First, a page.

Before you try to recognize and comfort a bereaved mother, you must first understand who the bereaved mother is. If you’re not one yourself, you need to know that the “bereaved mother” has many meanings. Providing proper support comes first with proper understanding. This understanding is the foundation to guide her to healing.
No matter how bad the pain is, relief is possible, and a strong support system helps greatly.
There is no exact definition of a bereaved mother, because the meaning varies. A dictionary might tell you it’s a mother that has lost a child, but the true meaning is in their personal story. Bereaved mothers have lost a child due to all different causes. Did you know it’s possible to mourn the loss of a child still living? Be considerate to their suffering, no matter how she defines herself. Their support network and journey to healing may look very different from yours.
Keep an open mind about the meaning and what she should be doing. Do not judge a bereaved mother.
The bereaved mother might have textbook experiences of grief ranging from anger, guilt, shame, and denial. It can be difficult to tell if she’s grieving or clinically depressed. She might not show any signs of either at all. Grieving a child is a very personal experience, so do not make her feel alienated for these feelings (or lack of).
You should only be concerned if she has seriously withdrawn (stopped communicating for days). It’s also serious if there are signs of suicidal thoughts or a significant change in behavior (e.g. substance abuse or violent changes in behavior).
Give a bereaved mother a safe space to cope, and you’ve already done so much more than you realize. Simply saying “I am here for you” helps her realize that she can look to you for support, free from judgement. A big relief for any struggling mother is when they realize they have that support.
Some mothers may want to talk about the loss, or what they’re going through. If she wants to talk to you, be patient and welcome her story with an open heart. This will go a long way for her journey to healing. Expect shame, guilt, and denial, but be patient and strong.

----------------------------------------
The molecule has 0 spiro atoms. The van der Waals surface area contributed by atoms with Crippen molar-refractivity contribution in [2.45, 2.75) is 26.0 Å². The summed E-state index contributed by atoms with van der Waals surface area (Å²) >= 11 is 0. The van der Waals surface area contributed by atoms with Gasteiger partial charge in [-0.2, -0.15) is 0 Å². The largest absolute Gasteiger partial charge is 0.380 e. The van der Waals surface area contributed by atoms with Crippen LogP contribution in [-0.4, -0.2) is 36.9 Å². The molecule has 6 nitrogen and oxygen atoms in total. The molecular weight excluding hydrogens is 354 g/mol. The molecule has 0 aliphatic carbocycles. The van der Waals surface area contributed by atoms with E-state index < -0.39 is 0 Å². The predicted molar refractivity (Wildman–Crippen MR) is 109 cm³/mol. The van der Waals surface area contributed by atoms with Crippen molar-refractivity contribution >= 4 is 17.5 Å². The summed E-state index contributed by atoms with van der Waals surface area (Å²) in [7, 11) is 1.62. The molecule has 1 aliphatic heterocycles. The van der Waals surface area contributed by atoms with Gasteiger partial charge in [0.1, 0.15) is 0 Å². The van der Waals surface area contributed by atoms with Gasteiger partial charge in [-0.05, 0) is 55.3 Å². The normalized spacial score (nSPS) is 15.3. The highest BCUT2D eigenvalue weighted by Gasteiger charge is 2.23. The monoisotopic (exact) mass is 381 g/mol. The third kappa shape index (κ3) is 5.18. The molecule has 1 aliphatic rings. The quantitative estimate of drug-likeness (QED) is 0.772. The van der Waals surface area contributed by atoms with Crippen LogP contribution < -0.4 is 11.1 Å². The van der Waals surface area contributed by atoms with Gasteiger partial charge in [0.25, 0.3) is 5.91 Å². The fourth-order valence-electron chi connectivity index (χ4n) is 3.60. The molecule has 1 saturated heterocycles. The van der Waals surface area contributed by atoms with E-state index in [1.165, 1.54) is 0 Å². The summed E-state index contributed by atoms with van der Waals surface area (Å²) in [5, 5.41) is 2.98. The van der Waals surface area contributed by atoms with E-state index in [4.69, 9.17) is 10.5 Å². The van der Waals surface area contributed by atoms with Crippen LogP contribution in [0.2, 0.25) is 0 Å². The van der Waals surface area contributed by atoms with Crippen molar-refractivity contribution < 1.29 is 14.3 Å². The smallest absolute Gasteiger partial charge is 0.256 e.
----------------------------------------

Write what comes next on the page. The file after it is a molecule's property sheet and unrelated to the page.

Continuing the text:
Encourage her to keep rituals and family traditions. It may sound counterproductive, but many bereaved mothers find commemorations or memorials therapeutic. Observing the memory of a beloved is comforting, as it helps the bereaved connect with the person they’ve lost. In fact, thoughtful gifts for a grieving mother are custom candles or personalized memorial pieces.
It’s important that she knows support is always readily available. Even if you aren’t a grieving parent yourself, you can tell her about different local support groups, as well as Facebook groups. These groups also observe International Bereaved Mother’s Day, a holiday held annually on May 3rd in recognition of grieving mothers. Most groups hold events virtually but some groups have in person events as well. In fact, Bereaved Parents USA holds a national conference every year. These events and groups remind grieving mothers that they are not alone. They have the support they need to get through this.
You might also be surprised to hear that financial assistance exists for bereaved mothers as well. Bereaved families struggling with funeral costs also qualify to buy caskets for $1 through Pahiki Caskets, an eco friendly casket company based in Hawaii. This assistance is purposely here to help hundreds of families a year with unexpected and untimely deaths. Angels of Hope, Inc. and Walk in Sunshine provide financial assistance to bereaved families, but only within certain states.
Bereaved mothers might need further support beyond what these resources can provide, and there’s nothing to be ashamed of. In these cases, grief counseling can help the bereaved mother heal, and advise her on further resources should she need more assistance. A professional counselor should facilitate a judgement free, safe, constructive, and insightful atmosphere to help ease the suffering of the grieving mother. A good counselor will also be able to inform her of further financial assistance organizations, and specialized treatments such as Alcoholics Anonymous (AA).
In our 20 years in this industry, we have networked with many counselors from across the nation. But to find a psychologist can be a long process, and if she has never done it then figuring out where to start can add to the overwhelm. We hope our articles on how to find a good therapist will be able to bring some clarity to those that need it.
We hope this resource informed and helped your loved ones during this difficult time. If we have been able to help you, please consider sharing this article on Instagram and Facebook with a link back to our site. One share can potentially save lives.